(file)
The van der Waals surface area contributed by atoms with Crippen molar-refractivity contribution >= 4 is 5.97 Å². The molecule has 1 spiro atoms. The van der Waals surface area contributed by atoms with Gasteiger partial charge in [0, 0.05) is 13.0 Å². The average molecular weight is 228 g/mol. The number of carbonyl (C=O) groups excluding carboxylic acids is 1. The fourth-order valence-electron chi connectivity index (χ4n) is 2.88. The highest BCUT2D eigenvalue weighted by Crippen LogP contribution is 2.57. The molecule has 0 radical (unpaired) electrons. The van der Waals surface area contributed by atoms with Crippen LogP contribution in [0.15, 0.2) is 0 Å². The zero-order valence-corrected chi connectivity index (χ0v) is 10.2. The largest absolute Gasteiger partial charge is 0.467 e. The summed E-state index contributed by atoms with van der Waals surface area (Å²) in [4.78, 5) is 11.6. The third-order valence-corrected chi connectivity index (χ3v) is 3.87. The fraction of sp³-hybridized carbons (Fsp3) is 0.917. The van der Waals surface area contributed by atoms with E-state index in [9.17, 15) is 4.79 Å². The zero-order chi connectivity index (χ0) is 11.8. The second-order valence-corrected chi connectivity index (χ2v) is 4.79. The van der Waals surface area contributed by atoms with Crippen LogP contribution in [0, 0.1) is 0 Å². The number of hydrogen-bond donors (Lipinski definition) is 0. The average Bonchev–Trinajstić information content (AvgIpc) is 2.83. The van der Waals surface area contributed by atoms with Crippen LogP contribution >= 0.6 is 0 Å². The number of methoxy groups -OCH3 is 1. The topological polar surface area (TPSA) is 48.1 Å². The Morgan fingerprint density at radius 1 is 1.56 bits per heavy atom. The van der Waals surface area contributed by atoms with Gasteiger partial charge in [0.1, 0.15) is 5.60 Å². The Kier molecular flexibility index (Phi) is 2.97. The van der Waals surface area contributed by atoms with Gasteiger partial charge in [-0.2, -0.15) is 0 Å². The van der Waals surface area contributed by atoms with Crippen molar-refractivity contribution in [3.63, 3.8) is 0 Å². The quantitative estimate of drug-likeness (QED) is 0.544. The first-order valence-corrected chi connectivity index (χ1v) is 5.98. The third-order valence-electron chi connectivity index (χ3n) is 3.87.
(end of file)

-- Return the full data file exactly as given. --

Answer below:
The van der Waals surface area contributed by atoms with Crippen molar-refractivity contribution >= 4 is 5.97 Å². The molecule has 1 spiro atoms. The van der Waals surface area contributed by atoms with Gasteiger partial charge in [0, 0.05) is 13.0 Å². The average molecular weight is 228 g/mol. The number of carbonyl (C=O) groups excluding carboxylic acids is 1. The fourth-order valence-electron chi connectivity index (χ4n) is 2.88. The highest BCUT2D eigenvalue weighted by Crippen LogP contribution is 2.57. The molecule has 0 radical (unpaired) electrons. The van der Waals surface area contributed by atoms with Crippen LogP contribution in [0.15, 0.2) is 0 Å². The zero-order valence-corrected chi connectivity index (χ0v) is 10.2. The largest absolute Gasteiger partial charge is 0.467 e. The summed E-state index contributed by atoms with van der Waals surface area (Å²) in [4.78, 5) is 11.6. The third-order valence-corrected chi connectivity index (χ3v) is 3.87. The fraction of sp³-hybridized carbons (Fsp3) is 0.917. The van der Waals surface area contributed by atoms with E-state index in [9.17, 15) is 4.79 Å². The zero-order chi connectivity index (χ0) is 11.8. The second-order valence-corrected chi connectivity index (χ2v) is 4.79. The van der Waals surface area contributed by atoms with Crippen LogP contribution in [0, 0.1) is 0 Å². The number of hydrogen-bond donors (Lipinski definition) is 0. The average Bonchev–Trinajstić information content (AvgIpc) is 2.83. The van der Waals surface area contributed by atoms with Crippen LogP contribution >= 0.6 is 0 Å². The number of methoxy groups -OCH3 is 1. The topological polar surface area (TPSA) is 48.1 Å². The Morgan fingerprint density at radius 1 is 1.56 bits per heavy atom. The van der Waals surface area contributed by atoms with Gasteiger partial charge in [0.1, 0.15) is 5.60 Å². The Kier molecular flexibility index (Phi) is 2.97. The van der Waals surface area contributed by atoms with Gasteiger partial charge in [-0.2, -0.15) is 0 Å². The van der Waals surface area contributed by atoms with Crippen molar-refractivity contribution in [3.63, 3.8) is 0 Å². The quantitative estimate of drug-likeness (QED) is 0.544. The first-order valence-corrected chi connectivity index (χ1v) is 5.98. The third-order valence-electron chi connectivity index (χ3n) is 3.87.